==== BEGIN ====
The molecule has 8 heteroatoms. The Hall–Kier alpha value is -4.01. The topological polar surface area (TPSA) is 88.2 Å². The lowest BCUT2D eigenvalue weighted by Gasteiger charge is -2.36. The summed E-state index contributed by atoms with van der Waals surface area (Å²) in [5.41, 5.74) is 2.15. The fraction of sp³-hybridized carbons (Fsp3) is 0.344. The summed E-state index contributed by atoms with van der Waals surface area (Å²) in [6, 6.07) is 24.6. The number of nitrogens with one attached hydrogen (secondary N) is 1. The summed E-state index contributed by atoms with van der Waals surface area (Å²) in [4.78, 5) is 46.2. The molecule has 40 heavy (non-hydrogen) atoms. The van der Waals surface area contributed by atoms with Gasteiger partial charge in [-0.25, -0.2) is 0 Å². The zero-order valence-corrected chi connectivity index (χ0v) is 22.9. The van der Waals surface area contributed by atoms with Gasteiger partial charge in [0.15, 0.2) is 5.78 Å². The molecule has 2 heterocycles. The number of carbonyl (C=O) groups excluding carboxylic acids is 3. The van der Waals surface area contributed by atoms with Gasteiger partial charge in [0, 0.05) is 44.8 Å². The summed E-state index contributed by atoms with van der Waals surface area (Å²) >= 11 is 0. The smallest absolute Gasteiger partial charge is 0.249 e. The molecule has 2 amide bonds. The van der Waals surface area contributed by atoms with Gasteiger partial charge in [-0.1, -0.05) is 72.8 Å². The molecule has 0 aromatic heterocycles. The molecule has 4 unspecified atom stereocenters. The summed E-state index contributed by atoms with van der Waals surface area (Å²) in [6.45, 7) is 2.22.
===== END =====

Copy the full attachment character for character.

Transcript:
The molecule has 8 heteroatoms. The Hall–Kier alpha value is -4.01. The topological polar surface area (TPSA) is 88.2 Å². The lowest BCUT2D eigenvalue weighted by Gasteiger charge is -2.36. The summed E-state index contributed by atoms with van der Waals surface area (Å²) in [5.41, 5.74) is 2.15. The fraction of sp³-hybridized carbons (Fsp3) is 0.344. The summed E-state index contributed by atoms with van der Waals surface area (Å²) in [6, 6.07) is 24.6. The number of nitrogens with one attached hydrogen (secondary N) is 1. The summed E-state index contributed by atoms with van der Waals surface area (Å²) in [4.78, 5) is 46.2. The molecule has 40 heavy (non-hydrogen) atoms. The van der Waals surface area contributed by atoms with Gasteiger partial charge in [-0.25, -0.2) is 0 Å². The zero-order valence-corrected chi connectivity index (χ0v) is 22.9. The van der Waals surface area contributed by atoms with Gasteiger partial charge in [0.15, 0.2) is 5.78 Å². The molecule has 2 heterocycles. The number of carbonyl (C=O) groups excluding carboxylic acids is 3. The van der Waals surface area contributed by atoms with Gasteiger partial charge in [0, 0.05) is 44.8 Å². The summed E-state index contributed by atoms with van der Waals surface area (Å²) >= 11 is 0. The smallest absolute Gasteiger partial charge is 0.249 e. The molecule has 2 amide bonds. The van der Waals surface area contributed by atoms with Gasteiger partial charge in [-0.1, -0.05) is 72.8 Å². The molecule has 0 aromatic heterocycles. The molecule has 4 unspecified atom stereocenters. The summed E-state index contributed by atoms with van der Waals surface area (Å²) in [6.45, 7) is 2.22.